Written by Dan Reiland
Why do you think people leave your church? Why do you think people leave churches in general? We've read reasons (and I've written about these too), such as:
- "I just didn't get anything out of the messages."
- "The church let me down in my time of need."
- "My kids didn't feel like the student ministry was working for them."
- "The worship music wasn't the style I like and it was too loud."
- "The pastor seemed too busy for me."
Candidly, comments like these come from churched people who at some point might consider looking beyond their own wants and desires and begin to invest in the lives of others.
Don't get me wrong. Churches do let Christians down, and you and I need to do our best for those who call our churches home.
But people who don't go to church much (or at all) typically don't make those kinds of comments. People who are far from God or disenfranchised from the church aren't picky. In fact, they want to know what we stand for, and they love bold leadership. They come hungry, or hurting, or hoping. Maybe a friend nagged them for months, and they finally came. They aren't worried about masterful communication of the message. They are wondering if the whole thing will be weird or the people are strange, or if they'll be embarrassed.
When it comes to people who are not highly churched, I think three big reasons they leave (or don't come back) are:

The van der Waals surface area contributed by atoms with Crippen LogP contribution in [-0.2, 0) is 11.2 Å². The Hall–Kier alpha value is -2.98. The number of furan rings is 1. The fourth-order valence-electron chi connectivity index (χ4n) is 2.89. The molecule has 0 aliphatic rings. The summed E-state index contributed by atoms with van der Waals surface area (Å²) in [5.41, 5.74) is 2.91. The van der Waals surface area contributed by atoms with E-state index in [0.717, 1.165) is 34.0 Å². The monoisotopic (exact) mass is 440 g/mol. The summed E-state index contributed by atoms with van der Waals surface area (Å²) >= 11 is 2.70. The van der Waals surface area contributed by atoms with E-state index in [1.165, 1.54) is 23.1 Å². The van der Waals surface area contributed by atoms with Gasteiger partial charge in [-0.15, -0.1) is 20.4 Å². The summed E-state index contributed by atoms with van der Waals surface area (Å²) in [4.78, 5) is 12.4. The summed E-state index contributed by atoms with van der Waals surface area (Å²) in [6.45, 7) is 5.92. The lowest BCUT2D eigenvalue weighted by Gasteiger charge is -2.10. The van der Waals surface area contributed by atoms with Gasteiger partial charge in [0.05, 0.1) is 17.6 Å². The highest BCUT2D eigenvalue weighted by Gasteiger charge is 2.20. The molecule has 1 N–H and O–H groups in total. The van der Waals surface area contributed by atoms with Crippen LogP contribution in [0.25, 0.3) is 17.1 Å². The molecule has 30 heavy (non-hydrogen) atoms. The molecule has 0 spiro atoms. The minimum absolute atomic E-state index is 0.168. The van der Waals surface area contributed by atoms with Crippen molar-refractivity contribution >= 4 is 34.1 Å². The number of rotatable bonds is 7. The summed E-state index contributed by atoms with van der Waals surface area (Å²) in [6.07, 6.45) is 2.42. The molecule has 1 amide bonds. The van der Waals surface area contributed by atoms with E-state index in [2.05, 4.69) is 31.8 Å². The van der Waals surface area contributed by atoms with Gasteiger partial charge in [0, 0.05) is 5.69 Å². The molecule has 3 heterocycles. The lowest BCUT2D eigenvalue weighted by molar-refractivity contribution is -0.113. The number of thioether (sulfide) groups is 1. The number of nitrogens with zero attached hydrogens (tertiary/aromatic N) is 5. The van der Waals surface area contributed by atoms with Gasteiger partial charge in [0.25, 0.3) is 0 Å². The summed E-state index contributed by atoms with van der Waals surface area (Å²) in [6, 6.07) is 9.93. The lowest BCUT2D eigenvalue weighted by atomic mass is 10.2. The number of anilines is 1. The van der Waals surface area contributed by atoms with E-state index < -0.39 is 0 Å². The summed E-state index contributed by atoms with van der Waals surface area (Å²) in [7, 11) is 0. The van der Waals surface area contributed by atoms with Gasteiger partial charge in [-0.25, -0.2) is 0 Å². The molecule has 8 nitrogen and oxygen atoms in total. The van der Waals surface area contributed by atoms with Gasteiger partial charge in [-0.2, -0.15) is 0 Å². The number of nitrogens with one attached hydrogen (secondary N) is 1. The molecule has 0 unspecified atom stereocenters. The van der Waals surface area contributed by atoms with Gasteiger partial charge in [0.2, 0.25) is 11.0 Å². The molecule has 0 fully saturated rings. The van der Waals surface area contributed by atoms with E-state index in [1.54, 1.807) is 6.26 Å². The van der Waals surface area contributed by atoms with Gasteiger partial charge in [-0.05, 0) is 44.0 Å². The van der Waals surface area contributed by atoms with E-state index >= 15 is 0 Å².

- Apologetic Expressions. At 12Stone®Church we get many emails weekly from people who are considering whether or not they will come, and from first-time guests who have attended. They want to know what we believe, if they will be accepted, and they test us about our resolve. Not everyone will come to our church or yours, but those who come don't want soft answers or apologies. They are looking for people who really believe what they are selling. They want bold leadership. They want to know if we're the real deal and if we'll drink our own Kool-Aid!
- Tentative Impressions. First impressions are everything. When people drive into your parking lot, meet a greeter or experience an usher, the whole thing may be over already. Not to mention what may or may not have happened in the nursery. First impressions should not be allowed to falter, be uncertain, or be timid because of lack of training or passion for the mission. Your first impressions need to be sharp, energetic and cause people to feel like they made a good decision to get out of bed and come to your church that morning.
- Insincere Connections. Good first impressions are vital, but they must move quickly from a warm smile and a cheerful welcome to genuine messages about how to connect with new friends. I'm not suggesting that you should be overly aggressive. People need time to find their way. Sometimes the next step is just offering a cup of coffee. But your leaders need to have their hearts ready to receive new people just as much as you need structures like a newcomers class or small groups for the people to make genuine relational connections.
How would you evaluate your church in these three areas? Where do you need to improve?
Dan Reiland is executive pastor of 12Stone Church® in Lawrenceville, Ga., listed in Outreach Magazine as the No. 1 fastest-growing church in America in 2010. He has worked closely with John Maxwell for 20 years, first as executive pastor at Skyline Wesleyan Church in San Diego, then as vice president of Leadership and Church Development at INJOY. His semi-monthly e-newsletter, The Pastor's Coach, is distributed to over 40,000 subscribers. Dan is the author of Amplified Leadership, released in January 2012.